What You Need to Know About Thunderbolt 1&2 vs Mini DisplayPort
If Thunderbolt 1 & 2 is Mini DisplayPort, Mini DisplayPort must also be Thunderbolt? Right? Wrong! There is a lot of confusion around Thunderbolt, Mini DisplayPort and connectivity. This is because both Thunderbolt and Mini DisplayPort use an identical connector, and the only difference is that the Thunderbolt connector can carry (in addition to the Mini DisplayPort), a Thunderbolt signal, which is a PCI-Express. Thunderbolt is fully compatible with Mini DisplayPort peripherals, and the new port is backward compatible, therefore it can still be used to connect to DisplayPort devices, BUT, only the new port can be used to connect to Thunderbolt devices.
What works, what doesn’t?
The image below shows which combinations of Thunderbolt (TB Cable) and Mini DisplayPort (DP Cable) will (green) and will not (red) work together.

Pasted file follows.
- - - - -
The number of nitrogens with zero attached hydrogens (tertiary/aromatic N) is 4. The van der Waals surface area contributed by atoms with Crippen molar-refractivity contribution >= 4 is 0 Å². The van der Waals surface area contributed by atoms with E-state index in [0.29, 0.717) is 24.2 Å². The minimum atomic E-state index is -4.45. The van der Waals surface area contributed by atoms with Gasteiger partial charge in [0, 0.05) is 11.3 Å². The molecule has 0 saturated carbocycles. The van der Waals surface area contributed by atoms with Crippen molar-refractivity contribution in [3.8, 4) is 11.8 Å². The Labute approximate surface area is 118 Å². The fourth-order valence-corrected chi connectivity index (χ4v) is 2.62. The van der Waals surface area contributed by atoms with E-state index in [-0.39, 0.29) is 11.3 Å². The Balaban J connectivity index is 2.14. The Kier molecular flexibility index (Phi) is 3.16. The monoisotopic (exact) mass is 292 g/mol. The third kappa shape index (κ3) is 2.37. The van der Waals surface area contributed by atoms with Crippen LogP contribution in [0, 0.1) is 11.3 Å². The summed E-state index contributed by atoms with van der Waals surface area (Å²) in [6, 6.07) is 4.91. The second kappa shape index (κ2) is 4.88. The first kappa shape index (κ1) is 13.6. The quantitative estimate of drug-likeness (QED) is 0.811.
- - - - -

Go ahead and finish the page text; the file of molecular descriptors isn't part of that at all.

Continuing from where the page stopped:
*This diagram refers to Thunderbolt 1 & 2 only
Clearly, there are some cases where the two technologies will work well together, but there are nearly two times as many combinations that will not. Computers with a Thunderbolt connector (usually designated with the Thunderbolt Logo – a lightning bolt shaped arrow), will function when connected to either Thunderbolt or Mini DisplayPort display, provided you are using a cable matching the technology of the display. However, a Mini DisplayPort enabled device will not function when connected to a Thunderbolt display or docking station.
The case for Thunderbolt: more connections
While Mini DisplayPort only allows for connections from your computer to a display, Thunderbolt goes well beyond that, allowing you to connect other Thunderbolt enabled devices such as docking stations, hard drive enclosures and RAID enclosures. When it comes to transferring data from a computer to an external hard drive or RAID enclosure, Thunderbolt offers far greater performance than USB 2.0 & 3.0, and even FireWire 400 & 800 and ExpressCard/PCIe. This is because Thunderbolt operates with two dedicated channels (one upstream and one downstream) each capable of speeds of 10 Gb/s or 20 Gb/s with Thunderbolt 2.
The comparison chart below illustrates just how efficient Thunderbolt is with handling media files :
Also, remember that Thunderbolt cables are required to connect two Thunderbolt devices together.
*This articles applies to Thunderbolt 1 & 2 technology only, Thunderbolt 3.